Skip to comments.Seneca officials won’t pay to study bats: Supervisors discuss canal trail, flying mammals
Posted on 11/12/2004 12:36:54 PM PST by Behind Liberal Lines
WATERLOO NY Theyre not in the belfry and may not even be along the proposed canal trail, but a few flying mammals have the Seneca County Board of Supervisors going a tad batty.
Members agreed Tuesday, in a split decision, not to spend up to $5,000 for engineers to identify endangered Indiana bat habitats and wetlands as an unanticipated part of a contract with Clough Harbour & Associates engineering firm to design the trail from Geneva to the village of Waterloo.
The trail, still in the beginning stages, would run along an old railroad bed on the south side of the Cayuga-Seneca Canal.
The county, under grant requirements, has to complete the study because the Indiana bats have been spotted within 42 miles of the trail. The Indiana bat, one of nine bat species found in New York, is listed as endangered, which means it requires special protections to ensure its survival.
Clough Harbour offered to do the study for $5,000 down from its original proposal of $8,000 to identify bat habitats and wetlands.
This is $5,000 we are paying to study a bat? said Richard Ricci of Seneca Falls, who objected.
Holding up documents, Ricci said his daughter had researched Indiana bats and he could tell the board everything it wanted to know.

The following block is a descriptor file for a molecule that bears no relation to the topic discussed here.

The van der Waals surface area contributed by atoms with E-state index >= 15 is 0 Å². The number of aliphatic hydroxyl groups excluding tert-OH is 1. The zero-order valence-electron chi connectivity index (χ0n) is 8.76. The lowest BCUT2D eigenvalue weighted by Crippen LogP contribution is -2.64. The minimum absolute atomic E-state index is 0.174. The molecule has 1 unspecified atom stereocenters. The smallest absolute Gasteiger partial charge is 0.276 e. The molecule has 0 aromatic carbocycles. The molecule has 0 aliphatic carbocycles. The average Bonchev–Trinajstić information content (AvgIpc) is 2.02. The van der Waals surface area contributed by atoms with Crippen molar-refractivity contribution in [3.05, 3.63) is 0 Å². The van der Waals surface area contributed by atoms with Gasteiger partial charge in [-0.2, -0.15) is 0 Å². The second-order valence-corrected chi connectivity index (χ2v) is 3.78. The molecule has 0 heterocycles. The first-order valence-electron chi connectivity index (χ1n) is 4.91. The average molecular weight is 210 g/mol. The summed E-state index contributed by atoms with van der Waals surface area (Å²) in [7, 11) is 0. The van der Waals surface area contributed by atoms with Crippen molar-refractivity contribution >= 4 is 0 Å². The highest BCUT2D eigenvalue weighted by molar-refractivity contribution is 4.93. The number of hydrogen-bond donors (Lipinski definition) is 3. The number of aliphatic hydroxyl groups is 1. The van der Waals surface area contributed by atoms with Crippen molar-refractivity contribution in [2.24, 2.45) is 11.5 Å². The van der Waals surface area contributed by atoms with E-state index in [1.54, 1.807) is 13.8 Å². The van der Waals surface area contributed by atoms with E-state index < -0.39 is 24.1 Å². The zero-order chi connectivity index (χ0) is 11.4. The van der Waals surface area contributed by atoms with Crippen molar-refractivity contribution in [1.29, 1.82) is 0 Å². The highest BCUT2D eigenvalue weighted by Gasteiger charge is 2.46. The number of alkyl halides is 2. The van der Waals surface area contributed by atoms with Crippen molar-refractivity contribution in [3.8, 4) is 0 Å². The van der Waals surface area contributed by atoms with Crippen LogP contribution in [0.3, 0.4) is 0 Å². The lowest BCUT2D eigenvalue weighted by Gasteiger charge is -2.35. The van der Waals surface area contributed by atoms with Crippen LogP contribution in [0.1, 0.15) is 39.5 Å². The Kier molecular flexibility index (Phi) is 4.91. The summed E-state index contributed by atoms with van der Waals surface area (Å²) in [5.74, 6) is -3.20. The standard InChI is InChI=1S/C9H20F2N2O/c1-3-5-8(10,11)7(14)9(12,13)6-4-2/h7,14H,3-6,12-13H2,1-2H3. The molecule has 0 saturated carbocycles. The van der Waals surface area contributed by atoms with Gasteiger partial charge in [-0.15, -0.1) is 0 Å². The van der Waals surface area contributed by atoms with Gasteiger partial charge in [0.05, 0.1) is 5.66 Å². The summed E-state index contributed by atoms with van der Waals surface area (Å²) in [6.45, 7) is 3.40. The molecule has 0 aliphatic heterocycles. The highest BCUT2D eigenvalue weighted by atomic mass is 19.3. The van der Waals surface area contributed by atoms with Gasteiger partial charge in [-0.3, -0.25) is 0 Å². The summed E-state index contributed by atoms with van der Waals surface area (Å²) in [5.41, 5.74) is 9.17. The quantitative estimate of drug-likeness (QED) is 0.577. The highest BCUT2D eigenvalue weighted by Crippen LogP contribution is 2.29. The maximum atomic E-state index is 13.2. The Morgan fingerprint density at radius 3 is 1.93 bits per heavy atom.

They fit into the palm of your hand. They hibernate for the winter, he said, rattling off facts. I can see the engineering firm walking the trail. I know more about bats than they do at this point. This is insanity, total insanity.
Seneca Falls Supervisor Peter Same said the study needed to be approved to continue proceeding with requirements for a $421,000 federal Department of Transportation grant to develop trail plans.
In fact, the $5,000 would come out of grant money.
What is it theyre going to do for $5,000? asked Ricci. Theyre going to look for bats. Ill go look for bats. No more. Youre throwing away $5,000.
Joining him in opposing the measure were Supervisors Edward Barto of Fayette, Dale Smith of Junius, Barry ONeill of Lodi, Jay Dey of Ovid, David Kaiser of Romulus, and Fred Trickler and Chairman Robert Shipley, both of Waterloo. The measure failed by a weighted vote.
You just derailed the project, said Covert Supervisor Brayton Foster, adding sarcastically that if the board didnt like the bid, it could probably find another contractor to do it for twice as much.
If theyre that worried about losing this, they may come back and decide to do it for free, said Barto. Show me a bill from Clough Harbour that isnt for $5,000 or $10,000.
The proposal will go back to the Planning, Development and Infrastructure Committee for further review.
Upstate NY bump
Sounds stupid anyway, how much impact could a canal project put on a flying mammal.
... although spending the 5k might be worth the investment if it helps avoid $5,000,000 in legal fights
Finally - some politicians beginning to think! They shut down the idiot who claimed it wasn't their money but the govt grant.
Maybe people are finally figuring out that the FEDERAL GOVT - come to think of it NO GOVT - creates wealth - it can only steal it!
Who wants to bet that the vote was along party lines?
actually a trail can have a HUGE impact on a flying mammal, ever hear of the edge effect? A basic postulate of island biogeography.